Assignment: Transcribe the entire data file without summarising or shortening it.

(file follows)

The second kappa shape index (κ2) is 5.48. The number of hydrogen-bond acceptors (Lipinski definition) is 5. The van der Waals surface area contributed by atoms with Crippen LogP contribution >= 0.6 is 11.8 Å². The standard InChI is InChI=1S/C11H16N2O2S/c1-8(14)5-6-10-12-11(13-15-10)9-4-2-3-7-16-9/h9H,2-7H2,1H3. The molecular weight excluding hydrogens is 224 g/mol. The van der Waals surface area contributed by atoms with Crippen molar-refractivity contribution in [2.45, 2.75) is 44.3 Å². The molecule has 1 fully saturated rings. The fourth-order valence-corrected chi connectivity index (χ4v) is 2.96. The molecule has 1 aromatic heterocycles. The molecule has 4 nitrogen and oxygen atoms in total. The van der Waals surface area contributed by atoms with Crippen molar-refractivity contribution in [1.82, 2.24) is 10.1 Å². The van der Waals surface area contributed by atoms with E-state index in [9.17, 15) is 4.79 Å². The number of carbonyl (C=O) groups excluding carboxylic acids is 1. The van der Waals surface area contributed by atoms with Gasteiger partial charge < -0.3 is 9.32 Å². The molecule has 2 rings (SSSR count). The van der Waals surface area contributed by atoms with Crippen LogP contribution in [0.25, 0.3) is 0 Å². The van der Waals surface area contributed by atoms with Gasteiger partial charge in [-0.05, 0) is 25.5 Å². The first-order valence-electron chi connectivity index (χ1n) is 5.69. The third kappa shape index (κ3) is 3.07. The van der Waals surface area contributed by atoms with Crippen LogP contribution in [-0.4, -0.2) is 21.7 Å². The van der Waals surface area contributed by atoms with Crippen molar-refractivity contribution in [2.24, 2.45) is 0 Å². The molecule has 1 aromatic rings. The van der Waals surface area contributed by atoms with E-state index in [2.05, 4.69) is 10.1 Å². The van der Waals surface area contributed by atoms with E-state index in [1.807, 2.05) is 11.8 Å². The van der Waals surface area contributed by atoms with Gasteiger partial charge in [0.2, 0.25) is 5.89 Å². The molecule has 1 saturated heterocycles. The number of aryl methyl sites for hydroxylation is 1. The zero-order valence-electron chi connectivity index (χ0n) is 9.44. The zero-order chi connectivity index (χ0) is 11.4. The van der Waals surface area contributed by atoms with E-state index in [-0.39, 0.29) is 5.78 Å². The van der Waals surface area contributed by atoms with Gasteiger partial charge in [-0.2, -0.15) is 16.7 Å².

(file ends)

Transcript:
The second kappa shape index (κ2) is 5.48. The number of hydrogen-bond acceptors (Lipinski definition) is 5. The van der Waals surface area contributed by atoms with Crippen LogP contribution >= 0.6 is 11.8 Å². The standard InChI is InChI=1S/C11H16N2O2S/c1-8(14)5-6-10-12-11(13-15-10)9-4-2-3-7-16-9/h9H,2-7H2,1H3. The molecular weight excluding hydrogens is 224 g/mol. The van der Waals surface area contributed by atoms with Crippen molar-refractivity contribution in [2.45, 2.75) is 44.3 Å². The molecule has 1 fully saturated rings. The fourth-order valence-corrected chi connectivity index (χ4v) is 2.96. The molecule has 1 aromatic heterocycles. The molecule has 4 nitrogen and oxygen atoms in total. The van der Waals surface area contributed by atoms with Crippen molar-refractivity contribution in [1.82, 2.24) is 10.1 Å². The van der Waals surface area contributed by atoms with E-state index in [9.17, 15) is 4.79 Å². The number of carbonyl (C=O) groups excluding carboxylic acids is 1. The van der Waals surface area contributed by atoms with Gasteiger partial charge < -0.3 is 9.32 Å². The molecule has 2 rings (SSSR count). The van der Waals surface area contributed by atoms with Crippen LogP contribution in [0.25, 0.3) is 0 Å². The van der Waals surface area contributed by atoms with Gasteiger partial charge in [-0.05, 0) is 25.5 Å². The first-order valence-electron chi connectivity index (χ1n) is 5.69. The third kappa shape index (κ3) is 3.07. The van der Waals surface area contributed by atoms with Crippen LogP contribution in [-0.4, -0.2) is 21.7 Å². The van der Waals surface area contributed by atoms with Crippen molar-refractivity contribution in [2.24, 2.45) is 0 Å². The molecule has 1 aromatic rings. The van der Waals surface area contributed by atoms with E-state index in [2.05, 4.69) is 10.1 Å². The van der Waals surface area contributed by atoms with E-state index in [1.807, 2.05) is 11.8 Å². The van der Waals surface area contributed by atoms with Gasteiger partial charge in [0.2, 0.25) is 5.89 Å². The molecule has 1 saturated heterocycles. The number of aryl methyl sites for hydroxylation is 1. The zero-order valence-electron chi connectivity index (χ0n) is 9.44. The zero-order chi connectivity index (χ0) is 11.4. The van der Waals surface area contributed by atoms with E-state index in [-0.39, 0.29) is 5.78 Å². The van der Waals surface area contributed by atoms with Gasteiger partial charge in [-0.2, -0.15) is 16.7 Å².